I just launched two brand new premium courses to help you better engage with your coalition!

Saying “no” with confidence

In last week’s blog, we talked about saying “yes” with enthusiasm. If you are going to be able to say “yes” with enthusiasm, you have to practice saying “no” with confidence (or if you aren’t yet confident, keep practicing and you will become more confident!). How many times have you said “no” but then someone persuaded you to change your mind or you felt guilty and thought you were letting others down so you took back your “no?” Remember from our “power of pausing” blog, whenever you say “yes” you are by default saying “no.” Even if this is something you have struggled with doing in the past. Today is a new day! Join me this week as I highlight three things to practice in order to say “no” with confidence.

  1. Evaluate and keep visible what is most important to you. Look at your goals, your ideal week, your highest priorities and keep them in front of you. I’ve mentioned previously that I really like the Full Focus Planner and this is one tool that could be helpful for you keeping the most important things in your life visible. It can be really simple, too. You can write on a post-it note near your desk your most important priorities (and this doesn’t need to only focus on work priorities). If family is one of your top priorities, then write it down and use it as a filter to help you say “no” with confidence!
  2. Schedule time for what is most important to you. This is where the “ideal week” can be important and making sure that you put those most important priorities on your calendar. For me, I primarily use an electronic calendar so I block time to work on my most important priorities. This also includes the “shut-down” time for my work each day that helps me transition into other priorities.  This may seem simple, but if you have scheduled time to work on your most important priorities and to spend time with your most important people, when people ask, “Are you available?”, you can review your calendar and confidently say “no” if you are not available. And you can use the line I mentioned previously from Michael Hyatt’s “no” response, “In order for me to fulfill my existing commitments, I cannot…..” Even if that commitment is time for you to journal and reflect, that IS a commitment and it’s ok to say “no” to other opportunities.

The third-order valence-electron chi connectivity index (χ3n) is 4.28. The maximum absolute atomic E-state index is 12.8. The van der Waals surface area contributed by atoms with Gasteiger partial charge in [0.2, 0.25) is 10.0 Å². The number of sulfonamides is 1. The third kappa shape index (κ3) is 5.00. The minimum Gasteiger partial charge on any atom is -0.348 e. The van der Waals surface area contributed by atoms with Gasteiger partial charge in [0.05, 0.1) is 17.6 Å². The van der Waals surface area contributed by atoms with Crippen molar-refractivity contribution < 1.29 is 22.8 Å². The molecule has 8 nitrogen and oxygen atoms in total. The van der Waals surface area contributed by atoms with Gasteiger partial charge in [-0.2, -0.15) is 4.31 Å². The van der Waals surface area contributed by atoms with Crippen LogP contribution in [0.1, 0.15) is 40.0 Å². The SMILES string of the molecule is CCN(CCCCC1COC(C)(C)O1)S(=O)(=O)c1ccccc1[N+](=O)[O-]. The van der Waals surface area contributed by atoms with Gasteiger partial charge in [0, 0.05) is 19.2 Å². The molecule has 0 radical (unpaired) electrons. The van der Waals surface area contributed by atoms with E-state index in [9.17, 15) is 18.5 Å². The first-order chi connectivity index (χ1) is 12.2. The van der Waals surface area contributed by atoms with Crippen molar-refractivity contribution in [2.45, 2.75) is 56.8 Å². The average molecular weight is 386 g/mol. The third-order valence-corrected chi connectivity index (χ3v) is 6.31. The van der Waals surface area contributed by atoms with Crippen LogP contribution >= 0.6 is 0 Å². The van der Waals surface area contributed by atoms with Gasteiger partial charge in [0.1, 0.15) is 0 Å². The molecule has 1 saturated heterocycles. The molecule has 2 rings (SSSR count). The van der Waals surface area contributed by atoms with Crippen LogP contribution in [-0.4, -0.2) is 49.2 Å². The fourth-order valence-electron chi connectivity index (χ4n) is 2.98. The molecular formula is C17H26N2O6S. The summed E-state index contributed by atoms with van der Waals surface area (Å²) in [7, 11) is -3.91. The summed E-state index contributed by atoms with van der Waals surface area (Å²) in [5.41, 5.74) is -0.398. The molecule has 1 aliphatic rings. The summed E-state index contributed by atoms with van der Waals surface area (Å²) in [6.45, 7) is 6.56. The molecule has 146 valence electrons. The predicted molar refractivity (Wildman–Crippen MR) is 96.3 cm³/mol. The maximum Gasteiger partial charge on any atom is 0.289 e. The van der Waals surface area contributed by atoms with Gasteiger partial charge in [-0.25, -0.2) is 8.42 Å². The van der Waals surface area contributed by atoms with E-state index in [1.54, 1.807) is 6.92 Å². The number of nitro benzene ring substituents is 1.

3. Be a connector. If you have worked in coalitions or non-profits for very long, it can become easy to think that you are the only one who can help or “do” something important in order to move things forward. That is not true! While we may be appreciated and the work we do is very important, we do not have to be the only ones doing the work. Also, if we always say “yes,” we are keeping others who may be well-suited for an opportunity from experiencing that opportunity and the benefits of helping others. When someone asks you to do something or be part of a group that doesn’t align with what is most important to you, one way you can say “no” is to refer that person to someone else. You can be a connector rather than an over-committer! 🙂 

For a “recovering people pleaser,” saying “no” with confidence may not come easy, but as you practice and keep trying when new opportunities arise, you can get better! As you find yourself able to fully say “yes” with enthusiasm, you are able to say “no” with confidence because you have already said yes to what matters most!

What are you going to say “no” with confidence to this week?

If you missed my Facebook Live on this post, check it out here!

If you or someone you know would like to stay up-to-date on my weekly blog posts, subscribe today!

Photo by Gemma Evans on Unsplash

If you or someone you know would like to stay up-to-date on my weekly blog posts, subscribe today!

Yes! Send me practical tips every week to help my coalition succeed!